• Mediocritas

    Correct. Commodities are a buffering system as Jim Rogers (correctly) states: “the cure for high commodity prices is high commodity prices”.

    So, like many others, I expect to see a noisy, spectacular period of commodity price inflation (that we are in now) leading to a blowoff and a major collapse as the reality of overflowing inventories in an environment of weak demand hits home. This leads to deflation, not inflation.

    How clean it all ends up being depends entirely on political events in the Middle East. The way things are going, it’s entirely possible that Saudi Arabia falls and then things get extremely messy. The consequential wars would be highly inflationary (as they always are).

    In summary then, whether or not this ends up being inflationary or deflationary in the near term depends on whether or not war begins. If the situation remains *relatively* peaceful, then we end up with deflation. If we descend into widespread conflict then we get inflation. Stimulus to the industrial/military complex would boost the US economy but this can hardly be considered a good thing.

  • Cullen Roche

    Let’s look at what’s down vs last year:

    Appliances -3.4%
    Furniture -2.7%
    Footwear -1.4%
    Canned veggies -1.8%
    Frozen veggies -1.6%
    Decorative items -7%
    Computer software -10.3%
    Frozen prepared foods -1.5%
    Girls apparel -2.5%
    Personal care products -1%
    Health insurance -4.4%
    Toddler apparel -2.8%
    IT and hardware services -3%
    Mens shirts and sweater -1.4%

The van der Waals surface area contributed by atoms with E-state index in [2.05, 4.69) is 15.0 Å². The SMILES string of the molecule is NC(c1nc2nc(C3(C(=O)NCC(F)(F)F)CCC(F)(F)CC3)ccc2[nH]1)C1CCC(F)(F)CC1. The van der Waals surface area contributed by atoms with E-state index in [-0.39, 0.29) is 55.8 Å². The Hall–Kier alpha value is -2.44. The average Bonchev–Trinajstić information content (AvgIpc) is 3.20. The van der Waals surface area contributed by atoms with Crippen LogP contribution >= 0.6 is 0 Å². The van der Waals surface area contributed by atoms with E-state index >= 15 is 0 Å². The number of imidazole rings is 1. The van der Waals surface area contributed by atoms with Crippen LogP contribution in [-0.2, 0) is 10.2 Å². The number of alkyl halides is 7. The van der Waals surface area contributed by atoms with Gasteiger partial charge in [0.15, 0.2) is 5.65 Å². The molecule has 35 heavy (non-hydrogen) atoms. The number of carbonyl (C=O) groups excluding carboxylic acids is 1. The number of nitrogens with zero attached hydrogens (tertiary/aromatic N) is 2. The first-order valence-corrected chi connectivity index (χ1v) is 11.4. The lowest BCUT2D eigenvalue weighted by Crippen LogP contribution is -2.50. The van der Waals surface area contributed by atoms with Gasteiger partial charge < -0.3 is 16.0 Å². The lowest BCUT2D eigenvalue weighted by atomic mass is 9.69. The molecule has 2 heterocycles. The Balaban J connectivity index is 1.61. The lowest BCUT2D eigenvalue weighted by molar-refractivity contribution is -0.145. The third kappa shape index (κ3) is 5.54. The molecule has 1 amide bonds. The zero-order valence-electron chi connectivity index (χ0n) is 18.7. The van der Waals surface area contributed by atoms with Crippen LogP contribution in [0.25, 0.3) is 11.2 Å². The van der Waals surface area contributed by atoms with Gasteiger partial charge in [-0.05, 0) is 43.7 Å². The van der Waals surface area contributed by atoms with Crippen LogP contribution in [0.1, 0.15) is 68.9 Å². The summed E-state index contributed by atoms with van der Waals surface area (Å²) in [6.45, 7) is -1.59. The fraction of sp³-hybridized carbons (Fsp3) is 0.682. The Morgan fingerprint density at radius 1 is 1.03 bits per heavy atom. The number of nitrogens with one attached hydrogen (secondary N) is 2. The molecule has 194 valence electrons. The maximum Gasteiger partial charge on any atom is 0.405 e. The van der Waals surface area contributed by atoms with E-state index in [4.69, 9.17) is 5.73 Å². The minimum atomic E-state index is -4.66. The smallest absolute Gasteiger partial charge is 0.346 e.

new cars -0.8%
    Personal computer equipment -7%
    TVs -18%
    Utility gas service -6.4%
    Wireless telephone services – 4%
    Women’s apparel -1.5%

    So no, your comment is not even remotely correct.

  • AWF

    You have to forgive TPC –he is much confused like Greenspan and Bernanke

    The govrnment has weighted the components of CPI to eliminate Inflation

    consequently–Neither of these “Illuminati” can see Inflation.

    Inflation? What Inflation–CPI is Proof?

    BTW–Health Insurance has not gone down in Price.

    The balance sheet “Depression” while precise is not the only issue facing the economy.

    Demographic trends and boomer spending patterns are negative for the next 10Yrs

  • Cullen Roche

    I have a question for you. Not surprisingly, disposable income and CPI have a VERY high correlation. So, your accusation that the govt lies about inflation would also mean that they are lying about how much money we all make. Do you see the inherent conflict there? According to you the govt is telling us we’re poor so that they can lie about inflation….Something doesn’t compute with your conspiracy theory.

  • casanova

    more than 90% of your examples are items that you buy once every 1 , 2 , 3 years or more and dont have any meaningful impact on the monthly family budget.
    The items people pay for every month are food, energy, education, insurance, healthcare and have been all going up on price constantly.
    They never came down for that matter even during the recession.

    I take issue with intellectuals like you that by using economic jargons and gibberish sentences confuse the working man as to what is happening and what the FED policy is doing and have complete disregard for the simple everyday reality.

    “Rising prices will lead to lower prices” do you realise what kind of nonsense are you writting?